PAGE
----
Beware that the spilling is effectively the mean error, whereas you may care more about the worst error. For example, if the spilling is 0.5% you might think that is no problem at all, but if you have 400 electrons in your simulation, 0.5% spilling means your PDOS is missing 2 electrons' worth of density; if this is a 0.5% error in all the states it is probably fine, but what if the error is almost entirely in just one or two states? You could find that it's exactly the state you're interested in which is represented most poorly!

In principle, the spilling should reduce if you include more states in the atom-centred basis. However, in a simple Mulliken-style PDOS the assignment of charges to atom-centred orbitals can become ambiguous when the atomic states overlap, which means you have the paradoxical situation where you want the atom-centred states to cover the whole simulation volume, but not overlap; this is not possible with spherical atomic states!

Since this is only a post-processing step, it is not usually worth worrying too much about it. You will usually want your total spilling to be small (perhaps less than 1%) and I recommend always plotting the total PDOS and comparing to the DOS from the Kohn-Sham states, so you can see whether there are particular regions of energy which are poorly represented (and whether you care about those regions or not). Provided the errors are small, the results will be fine for qualitative analysis, which is the aim of this approach in the first place.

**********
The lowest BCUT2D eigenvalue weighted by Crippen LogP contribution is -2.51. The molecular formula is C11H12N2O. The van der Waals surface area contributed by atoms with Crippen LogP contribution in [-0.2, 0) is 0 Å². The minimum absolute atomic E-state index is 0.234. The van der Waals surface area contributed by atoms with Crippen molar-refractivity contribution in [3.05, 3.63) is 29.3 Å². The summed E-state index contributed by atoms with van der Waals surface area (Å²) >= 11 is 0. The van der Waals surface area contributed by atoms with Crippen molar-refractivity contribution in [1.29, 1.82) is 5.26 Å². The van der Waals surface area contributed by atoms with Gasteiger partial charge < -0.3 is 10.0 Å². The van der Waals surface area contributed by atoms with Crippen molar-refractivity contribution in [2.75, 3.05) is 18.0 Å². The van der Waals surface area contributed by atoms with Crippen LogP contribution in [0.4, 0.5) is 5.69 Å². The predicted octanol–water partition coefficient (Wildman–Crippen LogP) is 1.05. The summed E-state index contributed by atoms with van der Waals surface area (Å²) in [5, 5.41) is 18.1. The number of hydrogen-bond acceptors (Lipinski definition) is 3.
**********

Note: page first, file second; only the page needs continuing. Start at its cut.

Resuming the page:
• Thank you Dr. Hasnip for your great answer, as always. I have a couple of questions please. How/possible to calculate spilling in CASTEP? Does using a finer k-point grid for PDOS calculations reduce the spilling? After all, does this mismatching between TDOS and PDOS suggest that it is better to look at TDOS plots for quantitative considerations?
– Sha
Commented Mar 11, 2023 at 5:35
• @Sha CASTEP always reports the spilling in the output (.castep) file when it does the population analysis. The k-point grid doesn't affect it in any meaningful way, the issue is just that the atomic orbitals can't represent everything that the plane-waves can. The total DOS is always the most reliable, since it's the actual DOS you computed, but that doesn't mean the PDOS can't give you useful insight into why the DOS looks the way it does. Commented Mar 12, 2023 at 23:09
• I love CASTEP! Thank you very much @Phil Hasnip.
– Sha
Commented Mar 13, 2023 at 6:38